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Michael Hosea DUNN v. Danne Carole DUNN.
Here we are asked to consider whether the chancellor below abused his discretion by upholding, after remand from this Court for reconsideration, a previous order for a father to pay child support. Because we find that the chancellor below had substantial evidence to support his decision not to follow statutory guidelines for awarding child support, we affirm the chancellor's decision.
This appeal arises from the Chancery Court of Jackson County, where Chancellor William Myers refused to decrease the amount of child support paid by Michael Hosea Dunn (Michael) to Danne Carol Dunn (Danne) on behalf of their two children, Ashley and Matthew. Danne and Michael married in Jackson County, Mississippi, on September 13, 1981, and this union bore two children, Ashley and Matthew. From a previous relationship, Michael also has a son, Kelly, and a daughter, Amy. The original divorce decree for the Dunns was entered on June 13, 1991 by Chancellor Robert H. Oswald. The chancellor there granted custody of Michael and Danne's two children to Danne. Danne was also awarded equitable liens against the marital homestead, Michael's business, and a jointly owned commercial lot. The chancellor required Michael to pay child support, along with the note, taxes, and insurance on the home, because the proceeds from the home mortgage had been used for his business.
Michael appealed the initial divorce judgment to this Court on June 14, 1991. On December 10, 1992, this Court affirmed the final judgment on all issues except child support, where we reversed and remanded. Dunn v. Dunn (Dunn I), 609 So.2d 1277, 1286 (Miss.1992). Before we handed down Dunn I though, on June 19, 1992, Michael filed a petition to modify the divorce decree, which alleged that a material change in circumstances had occurred. By the time a hearing was convened, Chancellor Oswald had returned to private practice. On November 23, 1992, Chancellor Myers conducted a hearing on the petition in which Michael and Danne presented testimony and evidence in support of their respective claims. At this November hearing, the parties agreed to accept a sale of their jointly owned commercial lot for $35,000, to be used to reduce the principal amount of the second mortgage on the marital homestead. Michael also claimed that he could not afford to pay for child support, house notes, taxes and insurance. Contrastingly, Michael gave testimony that he took money from his business, Mike Dunn Auto Sales, to cover his personal bills and expenses, which he never reported as income. Eventually, he depleted the funds of the business, sold all but one of the automobiles in his inventory, and closed the business. Michael testified that he had moved out of his own rental home because of his inability to pay the rent and moved in with his father in August of 1992.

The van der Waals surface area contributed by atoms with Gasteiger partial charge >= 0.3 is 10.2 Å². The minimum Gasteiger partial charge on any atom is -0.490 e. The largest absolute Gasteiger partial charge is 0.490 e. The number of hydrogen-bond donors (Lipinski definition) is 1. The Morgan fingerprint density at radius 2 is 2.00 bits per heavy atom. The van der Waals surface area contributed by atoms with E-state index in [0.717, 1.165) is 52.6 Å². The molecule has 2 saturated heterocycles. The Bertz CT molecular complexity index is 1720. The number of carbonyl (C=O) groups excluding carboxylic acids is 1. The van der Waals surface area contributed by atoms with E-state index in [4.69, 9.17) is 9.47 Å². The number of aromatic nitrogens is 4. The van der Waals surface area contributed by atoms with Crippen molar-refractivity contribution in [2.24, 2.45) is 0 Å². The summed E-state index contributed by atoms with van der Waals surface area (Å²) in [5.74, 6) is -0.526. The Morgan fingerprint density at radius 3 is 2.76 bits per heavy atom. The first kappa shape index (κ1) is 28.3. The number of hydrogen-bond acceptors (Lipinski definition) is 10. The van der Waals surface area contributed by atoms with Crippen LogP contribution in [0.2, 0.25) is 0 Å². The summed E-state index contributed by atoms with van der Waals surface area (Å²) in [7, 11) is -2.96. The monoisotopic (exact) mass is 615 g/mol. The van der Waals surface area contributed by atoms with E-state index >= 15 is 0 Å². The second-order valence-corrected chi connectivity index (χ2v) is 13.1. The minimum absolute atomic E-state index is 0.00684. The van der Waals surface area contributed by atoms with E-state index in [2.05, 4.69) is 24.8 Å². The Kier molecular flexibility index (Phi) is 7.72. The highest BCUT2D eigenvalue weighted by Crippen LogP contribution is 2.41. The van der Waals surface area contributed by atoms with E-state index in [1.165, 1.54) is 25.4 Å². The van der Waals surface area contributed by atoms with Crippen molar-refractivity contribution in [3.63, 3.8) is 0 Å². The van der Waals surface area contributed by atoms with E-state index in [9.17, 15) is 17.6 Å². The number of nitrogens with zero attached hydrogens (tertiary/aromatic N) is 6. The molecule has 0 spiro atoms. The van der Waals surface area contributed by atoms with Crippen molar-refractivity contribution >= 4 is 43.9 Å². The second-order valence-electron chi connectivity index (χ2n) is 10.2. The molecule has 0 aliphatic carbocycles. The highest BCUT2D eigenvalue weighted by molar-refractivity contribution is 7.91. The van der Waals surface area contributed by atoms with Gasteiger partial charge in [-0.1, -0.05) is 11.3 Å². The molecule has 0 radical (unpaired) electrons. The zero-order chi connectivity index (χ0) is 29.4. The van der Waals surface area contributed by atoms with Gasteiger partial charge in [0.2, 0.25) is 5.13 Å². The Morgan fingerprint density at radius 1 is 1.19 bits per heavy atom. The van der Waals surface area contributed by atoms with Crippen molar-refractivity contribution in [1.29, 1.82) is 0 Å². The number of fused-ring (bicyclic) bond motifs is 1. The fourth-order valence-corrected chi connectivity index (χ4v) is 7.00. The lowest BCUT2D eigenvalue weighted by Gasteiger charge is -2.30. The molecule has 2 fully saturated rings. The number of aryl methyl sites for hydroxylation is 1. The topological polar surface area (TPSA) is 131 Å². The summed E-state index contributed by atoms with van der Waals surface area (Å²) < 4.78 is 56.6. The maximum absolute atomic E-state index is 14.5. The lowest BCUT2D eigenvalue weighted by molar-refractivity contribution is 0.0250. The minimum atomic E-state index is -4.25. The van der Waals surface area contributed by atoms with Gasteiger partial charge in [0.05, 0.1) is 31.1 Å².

Michael did not inform Danne that he was closing the business, but he indicated that he told her that he was not going to meet his obligations for very long. After he closed Mike Dunn Auto Sales, Michael began working for his father, making $1500 to $1600 per month. Michael blamed the closing of the business on his continuous loss of money, which was caused by the combination of a poor economy and the presence of new car dealers. Danne received none of the proceeds from the liquidation of the business. When asked to explain how his pay from his father's business was determined, Michael responded that it was based upon commissions and fees for buying, selling, and detailing cars.
Although Michael listed the monthly note of $1500 for the second mortgage on the marital homestead as his expense on his financial declaration, the payments were made from the funds deposited with the court after the sale of the commercial property by Michael and Danne; Michael himself actually made only two payments. Michael also listed a $100 per month payment for taxes on the house, but he later testified at a July 1993 hearing that he was not paying the taxes. Rather, he stated that the money came from the funds deposited with the court. Michael believed that since the funds were coming from the proceeds of the sale a lot that he and Danne had jointly owned, he was paying for the taxes. The tax payments came out of the deposited fund however, not from Michael's personal income.
The financial declarations by Michael for the November 23, 1992, hearing indicate that Michael's gross monthly income was at least $1500, while his total monthly expenses were $3769.26. For Danne, the situation was just as bad, with gross monthly income of $2025 (net $1077), and total monthly expenses of $1638.